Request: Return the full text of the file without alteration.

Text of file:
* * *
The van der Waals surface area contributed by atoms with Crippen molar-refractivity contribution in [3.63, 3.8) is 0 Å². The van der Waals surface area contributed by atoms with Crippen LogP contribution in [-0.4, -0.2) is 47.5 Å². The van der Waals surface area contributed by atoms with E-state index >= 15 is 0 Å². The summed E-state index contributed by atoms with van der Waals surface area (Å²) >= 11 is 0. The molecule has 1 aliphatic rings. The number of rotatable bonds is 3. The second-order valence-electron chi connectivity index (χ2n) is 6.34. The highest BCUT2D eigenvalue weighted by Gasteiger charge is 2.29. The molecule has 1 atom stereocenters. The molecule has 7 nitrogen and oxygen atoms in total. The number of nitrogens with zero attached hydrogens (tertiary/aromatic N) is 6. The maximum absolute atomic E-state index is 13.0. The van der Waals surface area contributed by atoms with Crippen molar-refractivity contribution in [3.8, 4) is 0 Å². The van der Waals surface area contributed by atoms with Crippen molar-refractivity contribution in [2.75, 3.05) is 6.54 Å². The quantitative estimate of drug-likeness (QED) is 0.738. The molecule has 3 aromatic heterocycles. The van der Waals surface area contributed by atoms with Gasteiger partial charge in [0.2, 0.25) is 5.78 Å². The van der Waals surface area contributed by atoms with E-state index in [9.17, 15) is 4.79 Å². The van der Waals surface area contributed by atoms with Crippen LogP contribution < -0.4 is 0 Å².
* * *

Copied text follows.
The van der Waals surface area contributed by atoms with Crippen molar-refractivity contribution in [3.63, 3.8) is 0 Å². The van der Waals surface area contributed by atoms with Crippen LogP contribution in [-0.4, -0.2) is 47.5 Å². The van der Waals surface area contributed by atoms with E-state index >= 15 is 0 Å². The summed E-state index contributed by atoms with van der Waals surface area (Å²) >= 11 is 0. The molecule has 1 aliphatic rings. The number of rotatable bonds is 3. The second-order valence-electron chi connectivity index (χ2n) is 6.34. The highest BCUT2D eigenvalue weighted by Gasteiger charge is 2.29. The molecule has 1 atom stereocenters. The molecule has 7 nitrogen and oxygen atoms in total. The number of nitrogens with zero attached hydrogens (tertiary/aromatic N) is 6. The maximum absolute atomic E-state index is 13.0. The van der Waals surface area contributed by atoms with Crippen molar-refractivity contribution in [3.8, 4) is 0 Å². The van der Waals surface area contributed by atoms with Crippen molar-refractivity contribution in [2.75, 3.05) is 6.54 Å². The quantitative estimate of drug-likeness (QED) is 0.738. The molecule has 3 aromatic heterocycles. The van der Waals surface area contributed by atoms with Gasteiger partial charge in [0.2, 0.25) is 5.78 Å². The van der Waals surface area contributed by atoms with E-state index in [9.17, 15) is 4.79 Å². The van der Waals surface area contributed by atoms with Crippen LogP contribution < -0.4 is 0 Å².